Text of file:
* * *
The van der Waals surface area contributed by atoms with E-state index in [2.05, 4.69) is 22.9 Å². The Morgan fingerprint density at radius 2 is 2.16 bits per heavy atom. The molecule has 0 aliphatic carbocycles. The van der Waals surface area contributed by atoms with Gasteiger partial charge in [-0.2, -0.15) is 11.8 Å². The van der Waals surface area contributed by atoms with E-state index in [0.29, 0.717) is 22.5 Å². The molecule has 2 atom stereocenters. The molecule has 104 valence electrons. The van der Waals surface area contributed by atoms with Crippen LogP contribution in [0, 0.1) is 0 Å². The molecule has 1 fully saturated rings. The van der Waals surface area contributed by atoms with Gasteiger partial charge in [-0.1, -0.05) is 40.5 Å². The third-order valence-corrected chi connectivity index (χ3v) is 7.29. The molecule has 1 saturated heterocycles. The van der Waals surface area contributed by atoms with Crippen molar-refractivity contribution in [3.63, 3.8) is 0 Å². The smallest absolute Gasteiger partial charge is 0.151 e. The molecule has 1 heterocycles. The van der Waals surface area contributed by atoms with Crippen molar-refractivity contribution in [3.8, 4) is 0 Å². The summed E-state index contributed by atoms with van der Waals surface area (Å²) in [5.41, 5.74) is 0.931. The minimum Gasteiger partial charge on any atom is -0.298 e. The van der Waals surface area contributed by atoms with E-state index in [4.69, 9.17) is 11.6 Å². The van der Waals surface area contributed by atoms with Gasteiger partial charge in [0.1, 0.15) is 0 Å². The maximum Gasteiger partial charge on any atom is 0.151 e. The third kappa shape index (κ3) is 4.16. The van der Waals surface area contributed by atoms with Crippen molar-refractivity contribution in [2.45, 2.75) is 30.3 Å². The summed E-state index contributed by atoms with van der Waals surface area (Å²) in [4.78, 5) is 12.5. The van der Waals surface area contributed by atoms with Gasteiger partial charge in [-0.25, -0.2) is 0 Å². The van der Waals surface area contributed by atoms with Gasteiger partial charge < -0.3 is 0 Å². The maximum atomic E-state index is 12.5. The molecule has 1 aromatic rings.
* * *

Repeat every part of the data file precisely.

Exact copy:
The van der Waals surface area contributed by atoms with E-state index in [2.05, 4.69) is 22.9 Å². The Morgan fingerprint density at radius 2 is 2.16 bits per heavy atom. The molecule has 0 aliphatic carbocycles. The van der Waals surface area contributed by atoms with Gasteiger partial charge in [-0.2, -0.15) is 11.8 Å². The van der Waals surface area contributed by atoms with E-state index in [0.29, 0.717) is 22.5 Å². The molecule has 2 atom stereocenters. The molecule has 104 valence electrons. The van der Waals surface area contributed by atoms with Crippen LogP contribution in [0, 0.1) is 0 Å². The molecule has 1 fully saturated rings. The van der Waals surface area contributed by atoms with Gasteiger partial charge in [-0.1, -0.05) is 40.5 Å². The third-order valence-corrected chi connectivity index (χ3v) is 7.29. The molecule has 1 saturated heterocycles. The van der Waals surface area contributed by atoms with Crippen molar-refractivity contribution in [3.63, 3.8) is 0 Å². The smallest absolute Gasteiger partial charge is 0.151 e. The molecule has 1 heterocycles. The van der Waals surface area contributed by atoms with Crippen molar-refractivity contribution in [3.8, 4) is 0 Å². The summed E-state index contributed by atoms with van der Waals surface area (Å²) in [5.41, 5.74) is 0.931. The minimum Gasteiger partial charge on any atom is -0.298 e. The van der Waals surface area contributed by atoms with E-state index in [4.69, 9.17) is 11.6 Å². The van der Waals surface area contributed by atoms with Gasteiger partial charge in [0.1, 0.15) is 0 Å². The maximum Gasteiger partial charge on any atom is 0.151 e. The third kappa shape index (κ3) is 4.16. The van der Waals surface area contributed by atoms with Crippen molar-refractivity contribution in [2.45, 2.75) is 30.3 Å². The summed E-state index contributed by atoms with van der Waals surface area (Å²) in [4.78, 5) is 12.5. The van der Waals surface area contributed by atoms with Gasteiger partial charge in [-0.25, -0.2) is 0 Å². The van der Waals surface area contributed by atoms with Gasteiger partial charge < -0.3 is 0 Å². The maximum atomic E-state index is 12.5. The molecule has 1 aromatic rings.